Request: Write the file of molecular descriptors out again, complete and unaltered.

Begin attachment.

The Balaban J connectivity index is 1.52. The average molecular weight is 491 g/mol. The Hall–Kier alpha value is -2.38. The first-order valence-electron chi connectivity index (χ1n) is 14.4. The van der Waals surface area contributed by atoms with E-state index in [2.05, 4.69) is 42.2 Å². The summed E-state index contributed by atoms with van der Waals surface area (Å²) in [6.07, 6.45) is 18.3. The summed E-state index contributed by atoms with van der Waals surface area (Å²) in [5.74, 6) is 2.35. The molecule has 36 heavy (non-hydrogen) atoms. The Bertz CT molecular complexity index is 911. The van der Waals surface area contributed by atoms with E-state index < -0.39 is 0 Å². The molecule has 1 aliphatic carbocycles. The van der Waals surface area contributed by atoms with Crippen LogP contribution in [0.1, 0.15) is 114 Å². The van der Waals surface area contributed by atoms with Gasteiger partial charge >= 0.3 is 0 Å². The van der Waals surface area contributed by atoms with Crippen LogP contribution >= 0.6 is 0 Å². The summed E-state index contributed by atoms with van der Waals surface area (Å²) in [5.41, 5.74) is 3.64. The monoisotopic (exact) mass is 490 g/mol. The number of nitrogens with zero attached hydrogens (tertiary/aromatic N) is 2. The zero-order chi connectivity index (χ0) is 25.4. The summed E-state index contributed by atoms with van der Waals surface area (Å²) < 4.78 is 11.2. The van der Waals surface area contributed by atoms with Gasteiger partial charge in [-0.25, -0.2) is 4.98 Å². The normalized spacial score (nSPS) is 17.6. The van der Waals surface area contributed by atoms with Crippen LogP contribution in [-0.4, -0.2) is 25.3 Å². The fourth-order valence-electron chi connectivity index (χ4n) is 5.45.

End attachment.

The Balaban J connectivity index is 1.52. The average molecular weight is 491 g/mol. The Hall–Kier alpha value is -2.38. The first-order valence-electron chi connectivity index (χ1n) is 14.4. The van der Waals surface area contributed by atoms with E-state index in [2.05, 4.69) is 42.2 Å². The summed E-state index contributed by atoms with van der Waals surface area (Å²) in [6.07, 6.45) is 18.3. The summed E-state index contributed by atoms with van der Waals surface area (Å²) in [5.74, 6) is 2.35. The molecule has 36 heavy (non-hydrogen) atoms. The Bertz CT molecular complexity index is 911. The van der Waals surface area contributed by atoms with E-state index < -0.39 is 0 Å². The molecule has 1 aliphatic carbocycles. The van der Waals surface area contributed by atoms with Crippen LogP contribution in [0.1, 0.15) is 114 Å². The van der Waals surface area contributed by atoms with Gasteiger partial charge >= 0.3 is 0 Å². The van der Waals surface area contributed by atoms with Crippen LogP contribution >= 0.6 is 0 Å². The summed E-state index contributed by atoms with van der Waals surface area (Å²) in [5.41, 5.74) is 3.64. The monoisotopic (exact) mass is 490 g/mol. The number of nitrogens with zero attached hydrogens (tertiary/aromatic N) is 2. The zero-order chi connectivity index (χ0) is 25.4. The summed E-state index contributed by atoms with van der Waals surface area (Å²) < 4.78 is 11.2. The van der Waals surface area contributed by atoms with Gasteiger partial charge in [-0.25, -0.2) is 4.98 Å². The normalized spacial score (nSPS) is 17.6. The van der Waals surface area contributed by atoms with Crippen LogP contribution in [-0.4, -0.2) is 25.3 Å². The fourth-order valence-electron chi connectivity index (χ4n) is 5.45.